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Crusade, Sixth 

If the past five Crusades were violent and the results were often disappointing, then the Sixth Crusade was downright strange. It was pulled off with great timing and without bloodshed by the Holy Roman Emperor Frederick II between 1228 and 1229. He received Jerusalem after signing a treaty with the Ayyubid Sultan al-Kamil, but neither Muslims nor Christians were happy with the turn of events. He returned to Europe in the same year, but not before he earned the ridicule of the people of the Holy Land and Europe. The Fifth Crusade is recorded on the Bible Timeline with World History during 1248 AD.

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Frederick’s Crusade

Although it was not as violent as the previous ones, the Fifth Crusade also ended in disappointment and humiliation. One of those who shouldered the blame was the papal legate Pelagius because he convinced the Crusaders to attack Cairo even though they were not prepared. Pope Honorius III’s popularity also took a beating when the Fifth Crusade ended. But then he shifted the blame to the Holy Roman Emperor Frederick II after he failed to follow through on his promise to go to the Holy Land and lead the Crusader army.

Two years after the end of the Fifth Crusade, Frederick once again promised Pope Honorius that he would lead an army to recover Jerusalem. He set the year of his voyage in 1225, but he postponed it once again when it was time for him to leave. He promised that he would go in 1227 after the exasperated Pope finally threatened him with excommunication.

Meanwhile, Frederick agreed to marry Isabelle II (Yolande of Brienne), the teenage queen of Jerusalem. This union was also backed by Pope Honorius III and the bride’s father King John in hopes that it would force Frederick to commit himself to the Crusade. Since Isabelle was still young, her father became her regent, and he hoped that Frederick would give him the troops he needed to take back Jerusalem. It did not happen as Frederick wanted the title of the King of Jerusalem himself.

John was angry with Frederick, but there was nothing that he could do. Pope Honorius died in March of 1227 so that the German emperor once again postponed the voyage until August of that year. When August came, he conveniently fell ill after boarding the ship, and they returned to Italy after just three days at sea. No one believed that Frederick was sick. Many thought it was just another reason for him to postpone the Crusade. Pope Gregory IX, Honorius’ successor, was angry and impatient. He immediately excommunicated the Holy Roman Emperor, and the two became bitter enemies afterwards. They hated each other so much that the Pope even labelled Frederick as the Antichrist. Meanwhile, Frederick also did not have one good word to say about the Pope.

In the Holy Land

Isabelle II, Frederick’s wife, died after giving birth to their son Conrad in spring of 1228. Eager to claim Jerusalem for his son (or for his own), Frederick finally took the voyage to the Holy Land with a small number of knights. The Sixth Crusade started when his ship docked in the Holy Land in September of the same year. Pope Gregory was unhappy with Frederick’s initiative since he had been excommunicated before. The Pope issued a second excommunication since Frederick left Europe without the Church’s blessing.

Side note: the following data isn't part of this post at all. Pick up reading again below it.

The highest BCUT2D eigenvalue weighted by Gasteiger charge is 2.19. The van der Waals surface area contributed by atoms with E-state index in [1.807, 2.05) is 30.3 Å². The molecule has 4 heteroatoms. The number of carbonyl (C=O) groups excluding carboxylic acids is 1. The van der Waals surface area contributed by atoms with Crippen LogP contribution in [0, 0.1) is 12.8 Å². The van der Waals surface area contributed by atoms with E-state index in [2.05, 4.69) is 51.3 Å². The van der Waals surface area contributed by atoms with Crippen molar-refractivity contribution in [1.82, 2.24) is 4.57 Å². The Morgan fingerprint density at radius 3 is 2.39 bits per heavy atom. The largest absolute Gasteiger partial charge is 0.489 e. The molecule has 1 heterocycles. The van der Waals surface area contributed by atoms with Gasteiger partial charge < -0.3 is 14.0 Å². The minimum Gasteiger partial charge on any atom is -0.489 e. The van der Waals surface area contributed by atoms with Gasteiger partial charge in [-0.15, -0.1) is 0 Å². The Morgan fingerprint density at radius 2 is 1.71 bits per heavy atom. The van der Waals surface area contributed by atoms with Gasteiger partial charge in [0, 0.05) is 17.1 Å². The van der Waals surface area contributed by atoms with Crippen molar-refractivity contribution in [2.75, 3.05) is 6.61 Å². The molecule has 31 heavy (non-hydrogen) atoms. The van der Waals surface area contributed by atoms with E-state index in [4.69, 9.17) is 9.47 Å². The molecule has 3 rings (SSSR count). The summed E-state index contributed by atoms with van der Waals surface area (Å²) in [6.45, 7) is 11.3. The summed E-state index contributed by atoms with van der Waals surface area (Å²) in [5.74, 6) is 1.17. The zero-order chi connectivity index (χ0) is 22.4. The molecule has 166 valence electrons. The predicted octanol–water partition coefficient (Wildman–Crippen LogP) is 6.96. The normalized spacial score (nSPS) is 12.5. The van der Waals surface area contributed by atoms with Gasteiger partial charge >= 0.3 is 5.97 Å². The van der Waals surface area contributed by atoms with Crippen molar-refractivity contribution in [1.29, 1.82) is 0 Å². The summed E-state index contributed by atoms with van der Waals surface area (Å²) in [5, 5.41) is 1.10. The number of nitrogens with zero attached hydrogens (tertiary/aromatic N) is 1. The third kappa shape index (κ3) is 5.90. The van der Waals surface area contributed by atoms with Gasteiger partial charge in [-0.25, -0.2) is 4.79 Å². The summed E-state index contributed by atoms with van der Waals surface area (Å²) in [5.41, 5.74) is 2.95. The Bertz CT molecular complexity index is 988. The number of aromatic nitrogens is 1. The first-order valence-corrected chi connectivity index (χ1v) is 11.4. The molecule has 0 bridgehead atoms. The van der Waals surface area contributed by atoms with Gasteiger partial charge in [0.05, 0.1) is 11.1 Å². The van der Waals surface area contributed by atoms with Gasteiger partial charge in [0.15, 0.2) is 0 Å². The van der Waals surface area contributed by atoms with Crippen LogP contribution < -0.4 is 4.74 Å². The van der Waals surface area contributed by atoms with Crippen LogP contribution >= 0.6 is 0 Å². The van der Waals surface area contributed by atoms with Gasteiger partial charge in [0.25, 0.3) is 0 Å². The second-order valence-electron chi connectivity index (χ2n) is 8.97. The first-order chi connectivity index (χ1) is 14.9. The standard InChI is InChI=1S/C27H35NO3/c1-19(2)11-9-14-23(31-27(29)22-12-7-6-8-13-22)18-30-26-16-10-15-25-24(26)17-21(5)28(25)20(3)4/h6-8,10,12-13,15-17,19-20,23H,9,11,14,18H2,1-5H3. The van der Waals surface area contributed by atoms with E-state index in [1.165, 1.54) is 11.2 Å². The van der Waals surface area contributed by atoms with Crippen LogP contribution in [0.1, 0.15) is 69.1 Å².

Crusad_sixth
“Kingdom of Jerusalem after treaty from 1229”

As expected, Frederick showed that craftiness and a great sense of timing worked in his favor in the Holy Land. He made an alliance with the Ayyubid Sultan al-Kamil who, at that time, was struggling with his brother and ruler of Syria al-Mu’azzam Isa. The Syrians under Al-Mu’azzam Isa had rebelled against al-Kamil, so he was eager to put it down with the help of Frederick and his German troops. In exchange, al-Kamil would hand over Jerusalem to the Holy Roman Emperor Frederick.

But Al-Mu’azzam Isa had already died when Frederick arrived in Acre. Sultan al-Kamil did not need Frederick’s help anymore, but he was not also looking forward to a new war with him. Instead, he honored their earlier treaty and simply gave Jerusalem to Frederick. But the Sultan made it clear that he wanted the Muslim inhabitants of the city to stay even though Jerusalem was back in Christian hands. He also told Frederick not to rebuild the walls of the city. A ten-year peace between them sweetened the deal.

Frederick took back Jerusalem without bloodshed—something that past Crusader Kings did not accomplish. But this strategy did not sit well with the Pope as he had excommunicated the emperor twice. The Muslims and Christians of the Holy Land were also displeased with this.

Their opinions did not matter for Frederick as he and his troops marched in victory in Jerusalem in 1229. He also crowned himself the King of Jerusalem instead of his son Conrad. The Patriarch of the holy city, however, did not support him as he had been excommunicated by the Pope. He never stayed in the city for long. He appointed two Frankish noblemen as his representatives in the city and left it in the same year to face Pope Gregory who, by then, had invaded Sicily.

References:
Picture By Muir’s Historical Atlas (1911), at http://www.fordham.edu/halsall/sbookmap.html, Public Domain, Link
Abulafia, David. Frederick II: A Medieval Emperor. New York: Oxford University Press, 1992.
Edbury, Peter. The New Cambridge Medieval History C. 1198-1300. Edited by David Abulafia. Vol. V. Cambridge: University Press, 1995.
Madden, Thomas F. Crusades: The Illustrated History. Ann Arbor, MI: Univ. of Michigan Press, 2004.
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